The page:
Shneiderman’s Usability Attributes
Ben Shneiderman (1998) identified five attributes of usability that are capable of being operationalised into testable usability requirements. Other attributes have been identified, e.g., efficiency, effectiveness, utility (Rogers et. al 2011) that are less straightforward to test, though aspect of them map on to Shneiderman’s.
1: Learnability (Time to learn)
The [mean, maximum, minimum, etc.] [lapsed time, time on-task, number of episodes, etc.] to achieve a specified level of performance [speed, error rate, etc.] for a specified task, by a specified user.
2: Speed of performance
The [mean, maximum, minimum, etc.] time to complete a specified task, by a specified user.
3: Accuracy (Rate of errors by users)
The proportion of erroneous transactions enacted, by specified users
4: Memorability (Retention over time)
The level of performance [speed, error rate] on a specified task, by a specified user, after a specified period since use.
5: Subjective satisfaction
The users’ subjective assessment of the overall acceptability of the software. It is usually measured by questionnaire, but behavioural measures are also used. May be specified as the proportion rating the system a particular level. Standardised questionnaires have been produced commercially (e.g. SUMI, QUIS).
Whilst it might appear desirable to specify the maximum rating for all of these attributes, they actually interact. In some cases they support each other but in others they oppose. The ten possible pair interactions are described below.
Learnability vs Satisfaction
It is what is usually meant by the naive requirement for the interface to be “user friendly” and is often the dominating usability attribute perceived by initial users. However as their experience of use grows its significance may wane in comparison with other attributes.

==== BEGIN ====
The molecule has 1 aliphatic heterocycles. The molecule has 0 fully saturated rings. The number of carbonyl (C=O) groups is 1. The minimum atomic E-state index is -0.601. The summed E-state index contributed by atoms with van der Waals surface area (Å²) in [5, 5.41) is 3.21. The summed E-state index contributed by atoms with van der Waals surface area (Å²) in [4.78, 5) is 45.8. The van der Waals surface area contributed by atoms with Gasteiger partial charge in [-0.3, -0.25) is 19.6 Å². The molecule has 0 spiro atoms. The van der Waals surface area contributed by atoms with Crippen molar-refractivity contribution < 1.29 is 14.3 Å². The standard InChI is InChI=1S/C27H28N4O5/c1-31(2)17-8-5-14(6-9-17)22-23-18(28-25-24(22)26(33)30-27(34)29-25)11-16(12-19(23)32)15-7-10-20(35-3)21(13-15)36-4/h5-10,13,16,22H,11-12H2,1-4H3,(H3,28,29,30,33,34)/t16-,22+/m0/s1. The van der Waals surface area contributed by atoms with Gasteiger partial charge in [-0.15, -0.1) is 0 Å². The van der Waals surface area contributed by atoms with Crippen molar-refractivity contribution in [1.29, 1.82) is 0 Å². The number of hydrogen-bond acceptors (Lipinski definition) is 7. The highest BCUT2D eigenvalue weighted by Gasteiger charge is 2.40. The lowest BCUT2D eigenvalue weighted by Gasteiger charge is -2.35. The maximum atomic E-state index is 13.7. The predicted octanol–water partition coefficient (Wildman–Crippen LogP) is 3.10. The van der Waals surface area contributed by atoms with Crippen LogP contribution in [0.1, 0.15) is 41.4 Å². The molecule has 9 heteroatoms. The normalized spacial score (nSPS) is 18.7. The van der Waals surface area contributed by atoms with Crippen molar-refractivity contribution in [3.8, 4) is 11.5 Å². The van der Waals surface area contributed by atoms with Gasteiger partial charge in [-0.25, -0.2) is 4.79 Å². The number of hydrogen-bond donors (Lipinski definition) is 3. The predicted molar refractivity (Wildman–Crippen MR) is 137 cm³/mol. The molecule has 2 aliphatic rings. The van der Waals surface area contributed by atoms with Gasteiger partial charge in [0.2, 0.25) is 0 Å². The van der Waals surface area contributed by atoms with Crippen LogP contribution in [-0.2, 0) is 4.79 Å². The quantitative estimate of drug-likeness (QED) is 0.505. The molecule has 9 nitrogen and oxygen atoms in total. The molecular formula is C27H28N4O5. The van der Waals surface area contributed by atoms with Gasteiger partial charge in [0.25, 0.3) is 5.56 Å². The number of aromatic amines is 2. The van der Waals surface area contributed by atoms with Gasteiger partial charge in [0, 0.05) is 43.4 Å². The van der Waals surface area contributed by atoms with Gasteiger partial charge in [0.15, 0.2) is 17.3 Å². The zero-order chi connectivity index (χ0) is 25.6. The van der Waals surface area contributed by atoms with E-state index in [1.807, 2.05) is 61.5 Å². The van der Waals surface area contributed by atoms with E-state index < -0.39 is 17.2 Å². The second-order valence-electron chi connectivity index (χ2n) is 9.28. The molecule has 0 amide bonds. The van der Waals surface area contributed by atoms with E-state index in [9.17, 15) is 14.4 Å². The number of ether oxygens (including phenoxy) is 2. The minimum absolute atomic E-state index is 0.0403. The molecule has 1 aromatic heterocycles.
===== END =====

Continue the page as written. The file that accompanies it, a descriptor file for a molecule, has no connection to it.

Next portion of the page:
Satisfaction may support learnability
If you like a piece of software, does it make it easier to learn to operate? It may increase the motivation to learn. If the utility provided by a difficult to learn system is significantly high, once learned with its quirks and work-rounds mastered, its difficulty may actually be valued and its mastery worn as a badge of honour.
Learnability vs Memorability
These two attributes rely on related human capabilities; learning and memory. It may be they rely on different aspects of human memory; short-term (learning) and long-term (recall at the later date).
Learnability supports memorability
Memorability supports learnability
Less re-learning required
Learnability vs Accuracy
Learnability supports accuracy
If something is easy to learn less errors in performance are likely.
Accuracy opposes learnability
Accuracy is enhanced by redundancy, which increases the detail to be learned.
Learnability vs Speed
Interaction can be speeded up by short-cuts and special key manipulations, but these take longer to learn. However an easy to learn system will reduce the rate of navigation errors.
Speed vs Satisfaction
Completing a task rapidly is usually desirable.
However when speed is enforced by the system it may oppose satisfaction (time-out on data entry etc.).
Speed vs Memorability
System specific short-cuts and key manipulations may be forgotten
Memorability supports speed
Remembered detail does not have to be looked up or relearned
Speed vs Accuracy
Redundancy increases accuracy but reduces speed
Accuracy vs Satisfaction
Accuracy vs Memorability
Redundancy increases the detail to be remembered
Memorability may support accuracy
Well remembered details lessen errors
Memorability vs Satisfaction
Memorability supports satisfaction
Does dissatisfaction support memorability? There may be some evidence from the advertising industry: The Financial Brand ‘Do Irritating Ads Work Better Than Funny, Entertaining Ones?’ and RedC ‘The Art of Irritation in Advertising’.
Not a strategy likely to be intentionally employed in interaction design!
The Full Complex
For a particular piece of software it is necessary to find the ‘sweet-spot’ that optimally balances the usability attributes.
Bear in mind that ‘satisfaction’ will be affected by how well the other attributes are balanced against each-other together with attitudes towards other aspects of the design (e.g. graphic design, help and training, etc.)